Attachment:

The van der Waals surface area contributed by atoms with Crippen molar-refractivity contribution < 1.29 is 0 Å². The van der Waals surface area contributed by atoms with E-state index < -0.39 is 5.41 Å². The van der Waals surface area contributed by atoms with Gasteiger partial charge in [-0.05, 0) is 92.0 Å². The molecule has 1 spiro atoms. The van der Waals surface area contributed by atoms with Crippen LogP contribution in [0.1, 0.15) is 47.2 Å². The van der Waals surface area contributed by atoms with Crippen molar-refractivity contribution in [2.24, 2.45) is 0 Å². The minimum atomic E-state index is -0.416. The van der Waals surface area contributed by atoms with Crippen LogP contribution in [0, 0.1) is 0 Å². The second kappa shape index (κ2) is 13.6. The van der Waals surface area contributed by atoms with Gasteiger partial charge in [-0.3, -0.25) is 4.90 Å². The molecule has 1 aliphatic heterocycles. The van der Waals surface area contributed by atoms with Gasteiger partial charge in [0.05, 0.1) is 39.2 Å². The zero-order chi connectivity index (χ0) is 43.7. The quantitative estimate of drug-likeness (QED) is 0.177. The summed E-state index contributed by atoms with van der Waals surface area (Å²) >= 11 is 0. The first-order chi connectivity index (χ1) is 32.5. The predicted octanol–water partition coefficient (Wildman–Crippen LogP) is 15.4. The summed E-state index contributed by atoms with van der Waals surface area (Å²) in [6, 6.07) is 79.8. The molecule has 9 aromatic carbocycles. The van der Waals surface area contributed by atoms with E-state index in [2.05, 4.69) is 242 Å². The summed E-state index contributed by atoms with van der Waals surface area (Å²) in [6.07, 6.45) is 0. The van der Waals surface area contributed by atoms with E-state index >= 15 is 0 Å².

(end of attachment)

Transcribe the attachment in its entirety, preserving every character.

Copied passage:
The van der Waals surface area contributed by atoms with Crippen molar-refractivity contribution < 1.29 is 0 Å². The van der Waals surface area contributed by atoms with E-state index < -0.39 is 5.41 Å². The van der Waals surface area contributed by atoms with Gasteiger partial charge in [-0.05, 0) is 92.0 Å². The molecule has 1 spiro atoms. The van der Waals surface area contributed by atoms with Crippen LogP contribution in [0.1, 0.15) is 47.2 Å². The van der Waals surface area contributed by atoms with Crippen molar-refractivity contribution in [2.24, 2.45) is 0 Å². The minimum atomic E-state index is -0.416. The van der Waals surface area contributed by atoms with Crippen LogP contribution in [0, 0.1) is 0 Å². The second kappa shape index (κ2) is 13.6. The van der Waals surface area contributed by atoms with Gasteiger partial charge in [-0.3, -0.25) is 4.90 Å². The molecule has 1 aliphatic heterocycles. The van der Waals surface area contributed by atoms with Gasteiger partial charge in [0.05, 0.1) is 39.2 Å². The zero-order chi connectivity index (χ0) is 43.7. The quantitative estimate of drug-likeness (QED) is 0.177. The summed E-state index contributed by atoms with van der Waals surface area (Å²) >= 11 is 0. The first-order chi connectivity index (χ1) is 32.5. The predicted octanol–water partition coefficient (Wildman–Crippen LogP) is 15.4. The summed E-state index contributed by atoms with van der Waals surface area (Å²) in [6, 6.07) is 79.8. The molecule has 9 aromatic carbocycles. The van der Waals surface area contributed by atoms with E-state index in [2.05, 4.69) is 242 Å². The summed E-state index contributed by atoms with van der Waals surface area (Å²) in [6.07, 6.45) is 0. The van der Waals surface area contributed by atoms with E-state index >= 15 is 0 Å².